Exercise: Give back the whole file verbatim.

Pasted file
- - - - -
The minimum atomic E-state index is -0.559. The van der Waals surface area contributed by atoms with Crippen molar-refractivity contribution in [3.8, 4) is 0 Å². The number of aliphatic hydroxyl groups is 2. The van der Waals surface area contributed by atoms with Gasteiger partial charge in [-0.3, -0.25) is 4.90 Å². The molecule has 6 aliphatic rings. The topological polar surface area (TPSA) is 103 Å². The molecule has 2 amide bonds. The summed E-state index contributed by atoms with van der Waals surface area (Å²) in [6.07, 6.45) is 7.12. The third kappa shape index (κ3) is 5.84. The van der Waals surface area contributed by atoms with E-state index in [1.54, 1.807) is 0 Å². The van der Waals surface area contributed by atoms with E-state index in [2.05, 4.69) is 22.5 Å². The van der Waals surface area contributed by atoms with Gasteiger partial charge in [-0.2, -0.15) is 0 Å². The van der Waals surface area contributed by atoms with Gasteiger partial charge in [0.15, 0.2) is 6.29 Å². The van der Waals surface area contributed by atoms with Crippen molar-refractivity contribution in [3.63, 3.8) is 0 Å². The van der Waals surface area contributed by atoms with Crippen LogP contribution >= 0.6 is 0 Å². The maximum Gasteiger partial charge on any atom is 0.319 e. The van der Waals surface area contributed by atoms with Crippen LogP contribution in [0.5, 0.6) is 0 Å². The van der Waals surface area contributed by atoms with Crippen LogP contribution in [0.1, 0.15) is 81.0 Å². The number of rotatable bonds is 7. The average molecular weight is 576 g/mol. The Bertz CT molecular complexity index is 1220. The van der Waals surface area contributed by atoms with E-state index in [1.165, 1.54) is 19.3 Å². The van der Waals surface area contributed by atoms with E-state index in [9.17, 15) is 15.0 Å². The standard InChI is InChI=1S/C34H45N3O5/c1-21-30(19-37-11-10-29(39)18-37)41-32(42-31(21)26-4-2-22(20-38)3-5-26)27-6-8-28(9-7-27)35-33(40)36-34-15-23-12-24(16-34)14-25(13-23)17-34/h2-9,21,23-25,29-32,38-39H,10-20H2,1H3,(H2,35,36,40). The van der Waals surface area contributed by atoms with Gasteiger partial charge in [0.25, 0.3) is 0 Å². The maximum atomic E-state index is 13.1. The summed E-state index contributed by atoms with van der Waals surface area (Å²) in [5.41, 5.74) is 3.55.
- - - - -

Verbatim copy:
The minimum atomic E-state index is -0.559. The van der Waals surface area contributed by atoms with Crippen molar-refractivity contribution in [3.8, 4) is 0 Å². The number of aliphatic hydroxyl groups is 2. The van der Waals surface area contributed by atoms with Gasteiger partial charge in [-0.3, -0.25) is 4.90 Å². The molecule has 6 aliphatic rings. The topological polar surface area (TPSA) is 103 Å². The molecule has 2 amide bonds. The summed E-state index contributed by atoms with van der Waals surface area (Å²) in [6.07, 6.45) is 7.12. The third kappa shape index (κ3) is 5.84. The van der Waals surface area contributed by atoms with E-state index in [1.54, 1.807) is 0 Å². The van der Waals surface area contributed by atoms with E-state index in [2.05, 4.69) is 22.5 Å². The van der Waals surface area contributed by atoms with Gasteiger partial charge in [-0.2, -0.15) is 0 Å². The van der Waals surface area contributed by atoms with Gasteiger partial charge in [0.15, 0.2) is 6.29 Å². The van der Waals surface area contributed by atoms with Crippen molar-refractivity contribution in [3.63, 3.8) is 0 Å². The van der Waals surface area contributed by atoms with Crippen LogP contribution >= 0.6 is 0 Å². The maximum Gasteiger partial charge on any atom is 0.319 e. The van der Waals surface area contributed by atoms with Crippen LogP contribution in [0.5, 0.6) is 0 Å². The van der Waals surface area contributed by atoms with Crippen LogP contribution in [0.1, 0.15) is 81.0 Å². The number of rotatable bonds is 7. The average molecular weight is 576 g/mol. The Bertz CT molecular complexity index is 1220. The van der Waals surface area contributed by atoms with E-state index in [1.165, 1.54) is 19.3 Å². The van der Waals surface area contributed by atoms with E-state index in [9.17, 15) is 15.0 Å². The standard InChI is InChI=1S/C34H45N3O5/c1-21-30(19-37-11-10-29(39)18-37)41-32(42-31(21)26-4-2-22(20-38)3-5-26)27-6-8-28(9-7-27)35-33(40)36-34-15-23-12-24(16-34)14-25(13-23)17-34/h2-9,21,23-25,29-32,38-39H,10-20H2,1H3,(H2,35,36,40). The van der Waals surface area contributed by atoms with Gasteiger partial charge in [0.25, 0.3) is 0 Å². The maximum atomic E-state index is 13.1. The summed E-state index contributed by atoms with van der Waals surface area (Å²) in [5.41, 5.74) is 3.55.